Generally, when someone asks how much ammonia to put in, we advise to add tiny amounts a little at a time until you get the reading you want - there have been people who have used a medicine dropper and count the drops to people who use 1/4teaspoon at a time depending on the size of their tank.
Now, you just need to watch your ammonia and wait for it to fall to 0 - once it does that, you can check for nitrites and add more ammonia.
Next time you may find this calculator handy, it is at the bottom of the page: http://www.fishforums.net/aquarium-calculator.htm
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“If there are no dogs in Heaven, then when I die I want to go where they went” - Will Rogers
I'll just chalk it up as a lesson learned.
That cycling thread does need an update. I don't agree with the part that says:
This is simply not true and any chemist would argue with that!
No one can tell you how many drops it will take to bring your ammonia level up to a correct dosage
Here is a post I have stolen from another thread on another forum. I used this to cycle my tanks and it was very accurate.
If you're using household ammonia to cycle your tank, here's how to calculate how much household ammonia to add in order to get the desired ppm NH3. (This is the new improved version, hope it helps.)
Desired tank ammonia level / (Ammonia concentration % (from the label) x 10/tank volume in litres) = Amount of household ammonia to add in ml
Here's an example:-
Tank volume = 165litres
Ammonia concentration % = 9.5 (from the label on the bottle)
Desired tank ammonia level in ppm= 4
So, 4 / (9.5 x 10 / 165) = ammonia ml to add.
4 / (95 / 165) = ammonia ml to add
4 / 0.58 = ammonia ml to add
= 6.9 ml household ammonia
Actually we don't need to be that accurate, so let's call that 7ml.
In other words adding 7ml of household ammonia to this example tank will result in an ammonia NH3 concentration of approximately 4ppm. Which is what we want.
Remember that a 60l tank will not actually contain 60l of water so you'll need to adjust for displacement.
Yeah if I would of known about using a dropper it would of helped a lot more. But like I said another lesson learned.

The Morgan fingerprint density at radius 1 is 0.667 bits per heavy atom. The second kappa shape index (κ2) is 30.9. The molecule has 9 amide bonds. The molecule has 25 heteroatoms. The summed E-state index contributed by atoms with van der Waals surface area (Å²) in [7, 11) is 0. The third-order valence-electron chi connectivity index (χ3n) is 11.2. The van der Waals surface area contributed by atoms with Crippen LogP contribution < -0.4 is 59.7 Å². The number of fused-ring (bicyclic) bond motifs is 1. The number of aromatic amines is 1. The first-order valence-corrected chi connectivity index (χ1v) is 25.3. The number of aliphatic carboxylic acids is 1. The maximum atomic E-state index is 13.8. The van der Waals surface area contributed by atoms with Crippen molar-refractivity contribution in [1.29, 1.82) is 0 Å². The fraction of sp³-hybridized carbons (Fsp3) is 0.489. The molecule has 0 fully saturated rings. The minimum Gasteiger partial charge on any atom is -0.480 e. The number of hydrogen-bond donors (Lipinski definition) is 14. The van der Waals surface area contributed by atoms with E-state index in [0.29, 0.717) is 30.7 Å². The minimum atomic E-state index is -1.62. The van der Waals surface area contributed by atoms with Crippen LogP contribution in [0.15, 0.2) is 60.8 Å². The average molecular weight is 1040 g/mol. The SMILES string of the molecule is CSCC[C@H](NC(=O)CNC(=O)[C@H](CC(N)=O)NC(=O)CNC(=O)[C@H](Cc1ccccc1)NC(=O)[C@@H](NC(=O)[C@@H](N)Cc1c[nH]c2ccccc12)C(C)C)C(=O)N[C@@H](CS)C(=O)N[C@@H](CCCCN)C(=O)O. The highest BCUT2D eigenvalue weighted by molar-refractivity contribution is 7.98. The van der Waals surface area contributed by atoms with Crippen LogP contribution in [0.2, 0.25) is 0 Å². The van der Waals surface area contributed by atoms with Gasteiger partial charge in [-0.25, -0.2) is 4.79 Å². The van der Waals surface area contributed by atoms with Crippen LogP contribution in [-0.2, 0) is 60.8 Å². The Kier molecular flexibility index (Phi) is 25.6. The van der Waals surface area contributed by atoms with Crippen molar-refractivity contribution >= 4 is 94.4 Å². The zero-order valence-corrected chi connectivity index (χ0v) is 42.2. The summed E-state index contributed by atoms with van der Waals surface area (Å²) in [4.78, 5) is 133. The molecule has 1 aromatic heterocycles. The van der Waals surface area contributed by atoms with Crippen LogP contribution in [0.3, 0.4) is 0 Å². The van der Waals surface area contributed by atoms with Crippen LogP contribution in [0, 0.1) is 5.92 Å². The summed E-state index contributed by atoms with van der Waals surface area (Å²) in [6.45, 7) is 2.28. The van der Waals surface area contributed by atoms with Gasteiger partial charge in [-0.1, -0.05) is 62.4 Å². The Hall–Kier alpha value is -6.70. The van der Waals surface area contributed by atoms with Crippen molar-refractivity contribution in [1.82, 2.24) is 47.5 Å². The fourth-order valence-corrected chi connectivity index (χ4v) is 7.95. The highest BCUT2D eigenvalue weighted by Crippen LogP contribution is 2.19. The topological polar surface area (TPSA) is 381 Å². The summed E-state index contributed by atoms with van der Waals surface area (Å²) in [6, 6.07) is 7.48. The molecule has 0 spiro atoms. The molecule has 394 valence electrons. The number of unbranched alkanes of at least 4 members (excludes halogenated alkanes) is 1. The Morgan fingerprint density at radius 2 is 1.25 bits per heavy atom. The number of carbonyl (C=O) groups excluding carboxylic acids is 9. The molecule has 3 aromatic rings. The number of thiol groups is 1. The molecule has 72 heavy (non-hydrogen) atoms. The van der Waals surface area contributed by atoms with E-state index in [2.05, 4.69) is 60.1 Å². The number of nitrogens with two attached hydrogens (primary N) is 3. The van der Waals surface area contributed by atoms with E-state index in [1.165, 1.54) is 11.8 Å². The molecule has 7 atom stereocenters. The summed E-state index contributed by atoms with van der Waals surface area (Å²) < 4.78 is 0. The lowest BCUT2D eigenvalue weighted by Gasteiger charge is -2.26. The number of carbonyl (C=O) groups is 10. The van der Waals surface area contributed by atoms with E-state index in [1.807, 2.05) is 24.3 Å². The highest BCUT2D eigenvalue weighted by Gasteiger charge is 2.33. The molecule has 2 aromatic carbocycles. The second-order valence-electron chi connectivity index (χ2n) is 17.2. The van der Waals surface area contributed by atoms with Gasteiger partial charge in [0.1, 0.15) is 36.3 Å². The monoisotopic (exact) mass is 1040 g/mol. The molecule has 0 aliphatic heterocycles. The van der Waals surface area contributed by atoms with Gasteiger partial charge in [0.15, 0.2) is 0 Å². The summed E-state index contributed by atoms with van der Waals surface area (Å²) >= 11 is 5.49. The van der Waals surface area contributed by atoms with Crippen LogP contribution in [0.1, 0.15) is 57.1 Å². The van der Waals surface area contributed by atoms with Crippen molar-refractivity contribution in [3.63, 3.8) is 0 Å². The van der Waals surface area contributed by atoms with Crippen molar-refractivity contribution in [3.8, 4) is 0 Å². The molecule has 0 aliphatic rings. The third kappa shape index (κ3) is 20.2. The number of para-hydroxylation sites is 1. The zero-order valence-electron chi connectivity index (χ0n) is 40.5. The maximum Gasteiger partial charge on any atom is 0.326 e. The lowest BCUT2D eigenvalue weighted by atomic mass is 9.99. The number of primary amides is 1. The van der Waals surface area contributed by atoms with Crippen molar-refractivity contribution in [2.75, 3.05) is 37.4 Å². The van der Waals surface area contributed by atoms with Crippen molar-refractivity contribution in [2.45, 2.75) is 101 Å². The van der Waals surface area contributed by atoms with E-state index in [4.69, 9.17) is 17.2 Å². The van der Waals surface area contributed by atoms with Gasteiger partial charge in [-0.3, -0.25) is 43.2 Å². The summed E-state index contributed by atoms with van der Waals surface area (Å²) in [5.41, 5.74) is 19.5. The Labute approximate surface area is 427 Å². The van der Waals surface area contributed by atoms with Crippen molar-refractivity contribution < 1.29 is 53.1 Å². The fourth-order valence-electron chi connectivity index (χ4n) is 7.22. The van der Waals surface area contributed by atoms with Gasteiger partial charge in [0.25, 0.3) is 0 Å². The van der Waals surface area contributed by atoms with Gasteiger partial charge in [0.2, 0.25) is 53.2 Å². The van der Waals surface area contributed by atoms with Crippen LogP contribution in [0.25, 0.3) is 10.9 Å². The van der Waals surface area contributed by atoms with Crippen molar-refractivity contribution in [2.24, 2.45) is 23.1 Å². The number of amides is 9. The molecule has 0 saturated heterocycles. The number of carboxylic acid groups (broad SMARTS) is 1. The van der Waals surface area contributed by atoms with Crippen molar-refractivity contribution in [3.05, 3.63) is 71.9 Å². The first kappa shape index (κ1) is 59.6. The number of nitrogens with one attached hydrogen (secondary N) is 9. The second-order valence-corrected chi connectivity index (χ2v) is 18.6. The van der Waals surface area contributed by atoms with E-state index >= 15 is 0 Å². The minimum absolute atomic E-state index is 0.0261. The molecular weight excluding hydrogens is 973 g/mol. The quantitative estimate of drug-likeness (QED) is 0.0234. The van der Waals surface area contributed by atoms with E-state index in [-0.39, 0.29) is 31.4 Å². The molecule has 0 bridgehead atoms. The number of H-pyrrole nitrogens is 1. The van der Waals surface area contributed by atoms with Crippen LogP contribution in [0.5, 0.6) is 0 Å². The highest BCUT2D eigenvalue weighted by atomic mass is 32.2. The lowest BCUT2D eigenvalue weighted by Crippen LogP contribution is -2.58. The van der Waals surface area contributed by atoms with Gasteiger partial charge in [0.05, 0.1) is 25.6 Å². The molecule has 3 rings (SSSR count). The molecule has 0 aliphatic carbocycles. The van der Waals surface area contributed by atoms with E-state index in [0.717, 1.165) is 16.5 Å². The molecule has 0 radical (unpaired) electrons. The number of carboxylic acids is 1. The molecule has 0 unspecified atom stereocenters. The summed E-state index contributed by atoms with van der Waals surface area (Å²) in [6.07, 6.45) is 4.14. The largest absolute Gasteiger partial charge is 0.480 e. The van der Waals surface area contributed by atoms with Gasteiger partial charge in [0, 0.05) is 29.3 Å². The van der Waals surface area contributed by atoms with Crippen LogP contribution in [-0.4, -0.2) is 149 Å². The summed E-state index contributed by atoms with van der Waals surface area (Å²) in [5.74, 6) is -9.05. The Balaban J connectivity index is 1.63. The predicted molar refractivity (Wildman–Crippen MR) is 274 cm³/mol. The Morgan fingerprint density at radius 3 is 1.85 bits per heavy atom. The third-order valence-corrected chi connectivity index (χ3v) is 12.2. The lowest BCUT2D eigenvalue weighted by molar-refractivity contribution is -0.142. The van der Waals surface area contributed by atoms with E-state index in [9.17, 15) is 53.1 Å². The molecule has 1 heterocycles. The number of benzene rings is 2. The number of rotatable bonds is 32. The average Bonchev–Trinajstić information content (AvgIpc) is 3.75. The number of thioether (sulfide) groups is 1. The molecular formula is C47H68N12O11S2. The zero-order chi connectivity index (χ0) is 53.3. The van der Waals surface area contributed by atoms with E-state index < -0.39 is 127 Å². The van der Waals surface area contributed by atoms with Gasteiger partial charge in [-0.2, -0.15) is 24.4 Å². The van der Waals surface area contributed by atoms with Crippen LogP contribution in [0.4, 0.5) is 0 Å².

Freash, you could have asked. We can't read your mind.
Firefly, I agree about the sticky and would add the cycle with fish sticky needs to be updated as well, I don't like the temperature it says to keep the tank while fish are in it.
When I go fishing I just throw sharp rocks in the water and wait for the dead fish to float to the top... Kingfisher
Everything happens for a reason. Sometimes that reason is you are stupid and make bad decisions.
I think my fish is adjusting well to the four gallon, He's laying on his side attempting to go to sleep on the bottom of the gravel.
A moderator on a fish forum should be able to identify an oscar... Don't you think?
Dear naps, sorry I hated you so much when I was a child... Love me
Tank cycling calculator
For future reference, here is a cycling calculator -
Originally Posted by Freashfish
Oops, Slap beat me to it.
Last edited by gronlaura; 11-19-2013 at 10:27 PM.
75 gal - Smudge Spot Cories, Silvertip & Pristella Tetras, Scissortail & Red Tail Rasboras, Pearl Gourami, Black Kuhli Loaches, Whiptail Cats, Wild Caught BNP
Dual 29 gals - Diamond Tetras. Harlequin Rasboras, Bloodfin Tetras
10 Gal - Mr. Betta's Fishy Paradise
"Life isn't about waiting for the storm to pass....it's about learning to dance in the rain"
The point of all this is to show that when you are adding ammonia and you have a smaller tank (could be a 5gal for all I know) and you add enough ammonia to get a reading higher than needed, you need to remove some of it to get it down - this involves doing as many water changes as needed.